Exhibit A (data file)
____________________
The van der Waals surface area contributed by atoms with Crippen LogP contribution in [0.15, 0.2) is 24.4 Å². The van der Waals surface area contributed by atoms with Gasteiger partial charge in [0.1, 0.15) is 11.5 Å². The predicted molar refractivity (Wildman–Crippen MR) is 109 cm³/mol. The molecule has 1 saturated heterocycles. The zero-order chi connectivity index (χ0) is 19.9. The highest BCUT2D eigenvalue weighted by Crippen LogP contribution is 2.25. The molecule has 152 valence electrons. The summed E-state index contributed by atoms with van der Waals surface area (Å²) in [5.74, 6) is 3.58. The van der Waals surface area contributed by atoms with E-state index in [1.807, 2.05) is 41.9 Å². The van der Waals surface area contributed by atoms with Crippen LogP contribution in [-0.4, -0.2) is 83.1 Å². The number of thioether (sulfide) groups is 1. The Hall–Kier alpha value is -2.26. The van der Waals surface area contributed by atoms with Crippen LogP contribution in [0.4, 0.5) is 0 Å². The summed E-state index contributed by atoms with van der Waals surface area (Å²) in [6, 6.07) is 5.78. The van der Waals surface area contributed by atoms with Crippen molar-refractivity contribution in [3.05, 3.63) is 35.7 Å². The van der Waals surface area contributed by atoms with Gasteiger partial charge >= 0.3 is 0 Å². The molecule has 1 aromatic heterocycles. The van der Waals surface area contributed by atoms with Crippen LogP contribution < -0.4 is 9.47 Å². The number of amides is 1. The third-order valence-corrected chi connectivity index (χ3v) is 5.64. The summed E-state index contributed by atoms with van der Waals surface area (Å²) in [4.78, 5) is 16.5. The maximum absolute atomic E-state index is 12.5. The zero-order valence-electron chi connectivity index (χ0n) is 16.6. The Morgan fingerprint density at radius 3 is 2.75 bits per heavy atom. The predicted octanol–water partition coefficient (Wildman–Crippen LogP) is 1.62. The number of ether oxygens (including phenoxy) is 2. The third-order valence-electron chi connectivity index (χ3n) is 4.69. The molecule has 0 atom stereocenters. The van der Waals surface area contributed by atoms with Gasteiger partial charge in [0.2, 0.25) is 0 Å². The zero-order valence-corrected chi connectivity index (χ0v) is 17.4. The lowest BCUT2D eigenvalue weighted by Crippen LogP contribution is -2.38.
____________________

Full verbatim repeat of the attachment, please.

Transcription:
The van der Waals surface area contributed by atoms with Crippen LogP contribution in [0.15, 0.2) is 24.4 Å². The van der Waals surface area contributed by atoms with Gasteiger partial charge in [0.1, 0.15) is 11.5 Å². The predicted molar refractivity (Wildman–Crippen MR) is 109 cm³/mol. The molecule has 1 saturated heterocycles. The zero-order chi connectivity index (χ0) is 19.9. The highest BCUT2D eigenvalue weighted by Crippen LogP contribution is 2.25. The molecule has 152 valence electrons. The summed E-state index contributed by atoms with van der Waals surface area (Å²) in [5.74, 6) is 3.58. The van der Waals surface area contributed by atoms with E-state index in [1.807, 2.05) is 41.9 Å². The van der Waals surface area contributed by atoms with Crippen LogP contribution in [-0.4, -0.2) is 83.1 Å². The number of thioether (sulfide) groups is 1. The Hall–Kier alpha value is -2.26. The van der Waals surface area contributed by atoms with Crippen LogP contribution in [0.4, 0.5) is 0 Å². The summed E-state index contributed by atoms with van der Waals surface area (Å²) in [6, 6.07) is 5.78. The van der Waals surface area contributed by atoms with Crippen molar-refractivity contribution in [3.05, 3.63) is 35.7 Å². The van der Waals surface area contributed by atoms with Gasteiger partial charge >= 0.3 is 0 Å². The molecule has 1 aromatic heterocycles. The van der Waals surface area contributed by atoms with Crippen LogP contribution < -0.4 is 9.47 Å². The number of amides is 1. The third-order valence-corrected chi connectivity index (χ3v) is 5.64. The summed E-state index contributed by atoms with van der Waals surface area (Å²) in [4.78, 5) is 16.5. The maximum absolute atomic E-state index is 12.5. The zero-order valence-electron chi connectivity index (χ0n) is 16.6. The Morgan fingerprint density at radius 3 is 2.75 bits per heavy atom. The predicted octanol–water partition coefficient (Wildman–Crippen LogP) is 1.62. The number of ether oxygens (including phenoxy) is 2. The third-order valence-electron chi connectivity index (χ3n) is 4.69. The molecule has 0 atom stereocenters. The van der Waals surface area contributed by atoms with Gasteiger partial charge in [0.2, 0.25) is 0 Å². The zero-order valence-corrected chi connectivity index (χ0v) is 17.4. The lowest BCUT2D eigenvalue weighted by Crippen LogP contribution is -2.38.